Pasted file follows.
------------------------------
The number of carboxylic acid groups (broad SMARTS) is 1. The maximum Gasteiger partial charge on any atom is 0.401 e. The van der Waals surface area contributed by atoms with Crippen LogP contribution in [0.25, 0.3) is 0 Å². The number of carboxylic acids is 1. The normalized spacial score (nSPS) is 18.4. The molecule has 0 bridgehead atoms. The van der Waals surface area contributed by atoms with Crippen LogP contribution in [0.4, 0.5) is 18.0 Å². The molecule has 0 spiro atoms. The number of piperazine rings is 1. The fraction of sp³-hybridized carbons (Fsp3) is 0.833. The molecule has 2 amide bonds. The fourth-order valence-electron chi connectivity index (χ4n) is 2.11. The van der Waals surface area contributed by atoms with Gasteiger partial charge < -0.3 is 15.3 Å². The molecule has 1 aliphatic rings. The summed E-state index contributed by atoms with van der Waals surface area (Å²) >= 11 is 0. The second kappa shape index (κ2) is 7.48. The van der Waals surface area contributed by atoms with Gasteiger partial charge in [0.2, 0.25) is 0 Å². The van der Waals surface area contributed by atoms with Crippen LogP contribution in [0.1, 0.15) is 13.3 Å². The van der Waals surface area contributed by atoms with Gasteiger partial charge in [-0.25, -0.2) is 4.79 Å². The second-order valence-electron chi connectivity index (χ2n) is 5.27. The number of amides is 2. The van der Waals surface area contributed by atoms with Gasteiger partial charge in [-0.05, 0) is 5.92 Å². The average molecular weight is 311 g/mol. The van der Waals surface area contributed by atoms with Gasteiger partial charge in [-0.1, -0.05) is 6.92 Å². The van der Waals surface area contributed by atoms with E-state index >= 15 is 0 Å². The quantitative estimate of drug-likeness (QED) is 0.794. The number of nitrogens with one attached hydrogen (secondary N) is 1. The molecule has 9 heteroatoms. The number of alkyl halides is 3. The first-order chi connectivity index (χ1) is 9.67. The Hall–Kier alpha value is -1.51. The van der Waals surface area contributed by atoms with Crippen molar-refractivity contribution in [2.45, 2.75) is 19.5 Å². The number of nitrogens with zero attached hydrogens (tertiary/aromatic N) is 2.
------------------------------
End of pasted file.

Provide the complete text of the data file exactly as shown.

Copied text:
The number of carboxylic acid groups (broad SMARTS) is 1. The maximum Gasteiger partial charge on any atom is 0.401 e. The van der Waals surface area contributed by atoms with Crippen LogP contribution in [0.25, 0.3) is 0 Å². The number of carboxylic acids is 1. The normalized spacial score (nSPS) is 18.4. The molecule has 0 bridgehead atoms. The van der Waals surface area contributed by atoms with Crippen LogP contribution in [0.4, 0.5) is 18.0 Å². The molecule has 0 spiro atoms. The number of piperazine rings is 1. The fraction of sp³-hybridized carbons (Fsp3) is 0.833. The molecule has 2 amide bonds. The fourth-order valence-electron chi connectivity index (χ4n) is 2.11. The van der Waals surface area contributed by atoms with Gasteiger partial charge < -0.3 is 15.3 Å². The molecule has 1 aliphatic rings. The summed E-state index contributed by atoms with van der Waals surface area (Å²) >= 11 is 0. The second kappa shape index (κ2) is 7.48. The van der Waals surface area contributed by atoms with Gasteiger partial charge in [0.2, 0.25) is 0 Å². The van der Waals surface area contributed by atoms with Crippen LogP contribution in [0.1, 0.15) is 13.3 Å². The van der Waals surface area contributed by atoms with Gasteiger partial charge in [-0.25, -0.2) is 4.79 Å². The second-order valence-electron chi connectivity index (χ2n) is 5.27. The number of amides is 2. The van der Waals surface area contributed by atoms with Gasteiger partial charge in [-0.05, 0) is 5.92 Å². The average molecular weight is 311 g/mol. The van der Waals surface area contributed by atoms with Gasteiger partial charge in [-0.1, -0.05) is 6.92 Å². The van der Waals surface area contributed by atoms with E-state index >= 15 is 0 Å². The quantitative estimate of drug-likeness (QED) is 0.794. The number of nitrogens with one attached hydrogen (secondary N) is 1. The molecule has 9 heteroatoms. The number of alkyl halides is 3. The first-order chi connectivity index (χ1) is 9.67. The Hall–Kier alpha value is -1.51. The van der Waals surface area contributed by atoms with Crippen molar-refractivity contribution in [2.45, 2.75) is 19.5 Å². The number of nitrogens with zero attached hydrogens (tertiary/aromatic N) is 2.